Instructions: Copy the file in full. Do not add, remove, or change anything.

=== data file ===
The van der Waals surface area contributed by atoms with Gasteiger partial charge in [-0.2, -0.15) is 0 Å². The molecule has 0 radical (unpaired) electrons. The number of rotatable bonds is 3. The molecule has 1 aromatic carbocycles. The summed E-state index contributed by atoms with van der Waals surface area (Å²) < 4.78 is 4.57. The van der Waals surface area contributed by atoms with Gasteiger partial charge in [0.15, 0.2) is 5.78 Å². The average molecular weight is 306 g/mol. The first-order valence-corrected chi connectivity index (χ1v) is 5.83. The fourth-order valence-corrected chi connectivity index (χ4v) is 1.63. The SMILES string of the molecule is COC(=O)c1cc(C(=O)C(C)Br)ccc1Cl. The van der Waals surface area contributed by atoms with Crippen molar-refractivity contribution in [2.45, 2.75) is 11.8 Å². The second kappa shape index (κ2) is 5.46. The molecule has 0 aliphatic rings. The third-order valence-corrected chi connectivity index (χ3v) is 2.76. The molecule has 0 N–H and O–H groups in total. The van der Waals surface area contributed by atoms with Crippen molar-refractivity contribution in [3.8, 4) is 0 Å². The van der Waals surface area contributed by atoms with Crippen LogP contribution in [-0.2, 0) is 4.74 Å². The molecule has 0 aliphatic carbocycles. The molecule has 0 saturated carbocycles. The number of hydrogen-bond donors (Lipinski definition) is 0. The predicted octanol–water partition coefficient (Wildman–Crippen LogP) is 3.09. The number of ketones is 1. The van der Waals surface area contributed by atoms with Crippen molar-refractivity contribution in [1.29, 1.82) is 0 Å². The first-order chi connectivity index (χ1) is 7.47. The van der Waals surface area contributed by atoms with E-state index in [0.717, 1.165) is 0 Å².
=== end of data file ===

The van der Waals surface area contributed by atoms with Gasteiger partial charge in [-0.2, -0.15) is 0 Å². The molecule has 0 radical (unpaired) electrons. The number of rotatable bonds is 3. The molecule has 1 aromatic carbocycles. The summed E-state index contributed by atoms with van der Waals surface area (Å²) < 4.78 is 4.57. The van der Waals surface area contributed by atoms with Gasteiger partial charge in [0.15, 0.2) is 5.78 Å². The average molecular weight is 306 g/mol. The first-order valence-corrected chi connectivity index (χ1v) is 5.83. The fourth-order valence-corrected chi connectivity index (χ4v) is 1.63. The SMILES string of the molecule is COC(=O)c1cc(C(=O)C(C)Br)ccc1Cl. The van der Waals surface area contributed by atoms with Crippen molar-refractivity contribution in [2.45, 2.75) is 11.8 Å². The second kappa shape index (κ2) is 5.46. The molecule has 0 aliphatic rings. The third-order valence-corrected chi connectivity index (χ3v) is 2.76. The molecule has 0 N–H and O–H groups in total. The van der Waals surface area contributed by atoms with Crippen molar-refractivity contribution in [3.8, 4) is 0 Å². The van der Waals surface area contributed by atoms with Crippen LogP contribution in [-0.2, 0) is 4.74 Å². The molecule has 0 aliphatic carbocycles. The molecule has 0 saturated carbocycles. The number of hydrogen-bond donors (Lipinski definition) is 0. The predicted octanol–water partition coefficient (Wildman–Crippen LogP) is 3.09. The number of ketones is 1. The van der Waals surface area contributed by atoms with Crippen molar-refractivity contribution in [1.29, 1.82) is 0 Å². The first-order chi connectivity index (χ1) is 7.47. The van der Waals surface area contributed by atoms with E-state index in [0.717, 1.165) is 0 Å².